Editor’s note: This commentary by retired ABC News diplomatic correspondent Barrie Dunsmore first aired on Vermont Public Radio. All his columns can be found on his website, www.barriedunsmore.com.
We don’t really need United Nations climate experts to warn us. If we merely look around America, we see polar vortexes in the Deep South, record droughts in the South and West that starve crops and feed forest fires, excessive tornados churning through the country’s midsection and once rare powerful hurricanes and blizzards plowing up the Atlantic Coast seemingly every weekend. We know instinctively that our weather is profoundly changing — and yet far too many of us are seemingly oblivious or resigned to nature’s warnings. What will it take to shatter this indifference?
What if I were to tell you that what set off the current civil war in Syria, in which 150,000 people have been killed and millions made refugees — was not initially a dispute over democracy — or dictatorship — or religion?
It was ignited by climate change. That was the conclusion in a lengthy report titled “Understanding Syria,” published last year in the Atlantic. The author is William Polk, one of America’s true renaissance men — diplomat, academic, adventurer and Middle East specialist for more than half a century. I wrote about his analysis at the time, but in view of the latest U.N. global climate update, it’s very much worth revisiting.
• Four years of devastating drought from 2006 to 2011 turned Syria into a land like the American Dust Bowl of the 1930s. It was the worst drought ever recorded in Syria.
• Over a decade, extreme weather patterns dramatically reduced the arable land, the water and the crops needed to support a rapidly increasing population.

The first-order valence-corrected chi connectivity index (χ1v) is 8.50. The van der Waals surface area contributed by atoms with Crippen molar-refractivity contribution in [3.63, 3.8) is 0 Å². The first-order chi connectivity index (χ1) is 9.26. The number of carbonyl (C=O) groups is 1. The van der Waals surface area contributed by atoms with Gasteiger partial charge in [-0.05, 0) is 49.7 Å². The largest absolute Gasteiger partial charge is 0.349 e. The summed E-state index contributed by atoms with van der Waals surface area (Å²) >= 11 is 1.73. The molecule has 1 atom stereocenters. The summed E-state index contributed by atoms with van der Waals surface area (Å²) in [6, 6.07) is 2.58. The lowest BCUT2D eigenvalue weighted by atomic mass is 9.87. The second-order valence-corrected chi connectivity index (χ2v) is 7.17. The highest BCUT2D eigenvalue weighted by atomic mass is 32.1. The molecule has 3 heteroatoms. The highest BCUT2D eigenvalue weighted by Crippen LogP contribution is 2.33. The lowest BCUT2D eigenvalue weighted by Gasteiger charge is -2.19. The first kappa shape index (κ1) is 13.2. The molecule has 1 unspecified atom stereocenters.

• Those years of drought and dust storms caused 800,000 farmers to lose their livelihood and a quarter of them simply gave up their land. Crop failures reached 75 percent. As much as 85 percent of livestock died.
Climate change, if left unchecked, will eventually lead to water and food shortages on a global scale that will threaten the very survival of millions of people.
Having set the scene, historian Polk then described what happened next. Tens of thousands of frightened, angry, hungry and impoverished former farmers jammed into Syria’s towns and cities, where they constituted tinder ready to catch fire.
The spark was set on March 15, 2011, when a relatively small group gathered in the town of Daraa to protest against government failure to help them. Instead of meeting with the protesters and hearing their complaints, the government saw them as subversives. President Bashar Assad ordered a military crackdown which backfired — and riots soon broke out all over the country. What had begun as a food and water issue, had turned into a political and religious death struggle.
That brief summary is a classic case study of how climate change can provoke violent breakdowns in civil order — and in Syria’s case become a full scale civil war. Syria is an early omen. Climate change, if left unchecked, will eventually lead to water and food shortages on a global scale that will threaten the very survival of millions of people. It’s an open question if any political system will be able to contain the kinds of anarchy that could be unleashed by such a human catastrophe.